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Kwasi Tutu V. Kwame Dapaa (1952) LJR-WACA

Kwasi Tutu V. Kwame Dapaa (1952)

LawGlobal Hub Judgment Report – West African Court of Appeal

Practice and Procedure—When pleadings may be ordered—Recording of reasonsfor order—Order 25, rule 1 and rule 2.
Jurisdiction—Deed of sale of land attacked as a forgery—Claim to ownership of land besides.

Facts

The above-cited rules read as follows:—
“1. Suits shall ordinarily be heard and determined in a summary manner without pleadings; but, where it appears to the Court (for reasons recorded in the minutes) that the nature and circumstances of any case render it expedient in the interests of justice to do so, the Court may order the plaintiff to file a written statement of his claim (called’ the petition), an may likewise order the defendant to file a written answer or statement of his defence.

The filing of a petition shall not necessarily involve, unless the Court so directs, that an answer shall also be filed. The order may be made at any stage of a suit, either before or at the hearing.

“2. In making any such order, the Court shall have regard to the condition of the parties, and Shall not require any party to file a written statement who, from want of education, is incapable of preparing or understanding the same.

If in any case the Court considers it necessary, in the interests of justice, that any statement of such party should be reduced into writing previous to the hearing, the Court may direct that the same be taken down in writing by the Registrar or other fit officer of the Court, and after
verifying the statement so prepared by oral examination of the party where
necessary, may direct, if it thinks fit, that such statement be filed as a
pleading.”

See also  Hariet Johnson V. Bafunke Aderemi (Formerly Johnson Now A..married Woman) And Others (1955) LJR-WACA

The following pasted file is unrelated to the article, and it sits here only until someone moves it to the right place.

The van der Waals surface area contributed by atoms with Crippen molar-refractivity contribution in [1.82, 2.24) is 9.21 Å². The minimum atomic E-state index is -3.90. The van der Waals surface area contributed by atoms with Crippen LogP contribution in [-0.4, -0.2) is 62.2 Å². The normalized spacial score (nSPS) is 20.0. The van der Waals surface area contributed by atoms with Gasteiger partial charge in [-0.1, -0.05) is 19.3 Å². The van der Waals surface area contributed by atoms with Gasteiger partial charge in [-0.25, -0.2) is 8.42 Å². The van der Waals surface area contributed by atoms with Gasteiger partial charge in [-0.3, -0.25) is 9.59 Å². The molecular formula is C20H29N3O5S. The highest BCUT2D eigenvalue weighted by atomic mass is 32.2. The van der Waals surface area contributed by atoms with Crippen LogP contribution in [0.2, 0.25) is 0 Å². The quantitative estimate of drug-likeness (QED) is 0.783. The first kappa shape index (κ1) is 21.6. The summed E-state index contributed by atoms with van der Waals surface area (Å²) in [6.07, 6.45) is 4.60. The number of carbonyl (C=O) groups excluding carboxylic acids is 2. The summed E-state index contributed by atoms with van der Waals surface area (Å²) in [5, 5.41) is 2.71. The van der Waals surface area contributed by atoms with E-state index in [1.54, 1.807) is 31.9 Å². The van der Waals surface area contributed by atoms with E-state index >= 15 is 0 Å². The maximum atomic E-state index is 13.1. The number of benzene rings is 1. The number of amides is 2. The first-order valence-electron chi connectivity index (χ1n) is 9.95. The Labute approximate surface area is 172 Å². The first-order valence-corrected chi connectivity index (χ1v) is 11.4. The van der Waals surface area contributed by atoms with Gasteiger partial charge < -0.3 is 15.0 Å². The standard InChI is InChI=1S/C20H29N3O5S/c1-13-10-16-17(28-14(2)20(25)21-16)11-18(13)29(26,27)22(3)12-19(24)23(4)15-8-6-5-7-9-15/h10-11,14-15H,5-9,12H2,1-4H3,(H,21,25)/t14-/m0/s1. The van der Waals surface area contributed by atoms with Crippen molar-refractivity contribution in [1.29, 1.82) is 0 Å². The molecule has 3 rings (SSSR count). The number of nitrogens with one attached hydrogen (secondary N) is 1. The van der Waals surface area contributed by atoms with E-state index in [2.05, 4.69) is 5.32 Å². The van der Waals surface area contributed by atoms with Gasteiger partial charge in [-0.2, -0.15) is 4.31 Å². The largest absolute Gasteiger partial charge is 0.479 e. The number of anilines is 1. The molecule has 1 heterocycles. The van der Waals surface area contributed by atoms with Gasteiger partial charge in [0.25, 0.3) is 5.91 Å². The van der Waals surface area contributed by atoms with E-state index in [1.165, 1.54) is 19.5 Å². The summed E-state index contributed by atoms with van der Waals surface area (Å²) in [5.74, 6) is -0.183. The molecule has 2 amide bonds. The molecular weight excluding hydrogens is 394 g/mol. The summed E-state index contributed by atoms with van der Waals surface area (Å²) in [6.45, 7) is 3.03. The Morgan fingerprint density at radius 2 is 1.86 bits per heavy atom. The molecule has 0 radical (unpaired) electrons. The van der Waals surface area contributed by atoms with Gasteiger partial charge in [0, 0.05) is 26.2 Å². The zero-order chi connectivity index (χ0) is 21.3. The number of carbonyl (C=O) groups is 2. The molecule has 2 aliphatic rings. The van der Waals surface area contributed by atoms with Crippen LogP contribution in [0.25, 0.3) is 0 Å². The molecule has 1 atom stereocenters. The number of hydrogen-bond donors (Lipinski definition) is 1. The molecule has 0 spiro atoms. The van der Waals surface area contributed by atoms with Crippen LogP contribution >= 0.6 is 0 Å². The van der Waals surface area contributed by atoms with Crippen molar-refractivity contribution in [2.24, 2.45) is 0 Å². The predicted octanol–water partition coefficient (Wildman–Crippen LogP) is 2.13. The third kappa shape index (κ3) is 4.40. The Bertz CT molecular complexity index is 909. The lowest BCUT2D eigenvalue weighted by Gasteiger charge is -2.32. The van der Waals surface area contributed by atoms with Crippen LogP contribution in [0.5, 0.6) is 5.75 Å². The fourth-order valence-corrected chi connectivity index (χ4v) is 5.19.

In the Court below the plaintiff sued for a declaration of title and the cancellation of a sale by the deceased to the defendant as being fraudulent. The plaintiff appeared by Counsel and asked for an order of pleadings, saying the action was complicated but not explaining why; the defendant appeared in person. Pleadings were ordered, but no reason was recorded why they were.

Upon the defendant failing to file his defence as ordered, plaintiff moved for judgment; defendant appeared but gave no reason for his failure, nor did he ask for more time; judgment was given, and the defendant appealed on the
grounds:—
(a) that it was a claim to ownership of land, which the Supreme Court could not hear, and
(b) that the order for pleadings was a nullity in that Order 25, rules 1 and 2, were not complied with. It appeared that the defendant did not understand English, but of this he did not inform the trial Court.

Held

(1) The Writ and the Statement of Claim showed that the real matter
in issue was whether the deed of sale was a genuine document or a forgery; and the fact that the question of ownership followed upon the determination of that matter did not necessarily make the issue one of ownership.

(2) Pleadings are only to be ordered in the circumstances laid down in rule 1 of Order 25 and the reasons for such an order must be recorded. That rule was not complied with and the order for pleadings was therefore a nullity.


Appeal allowed: case remitted for re-trial.

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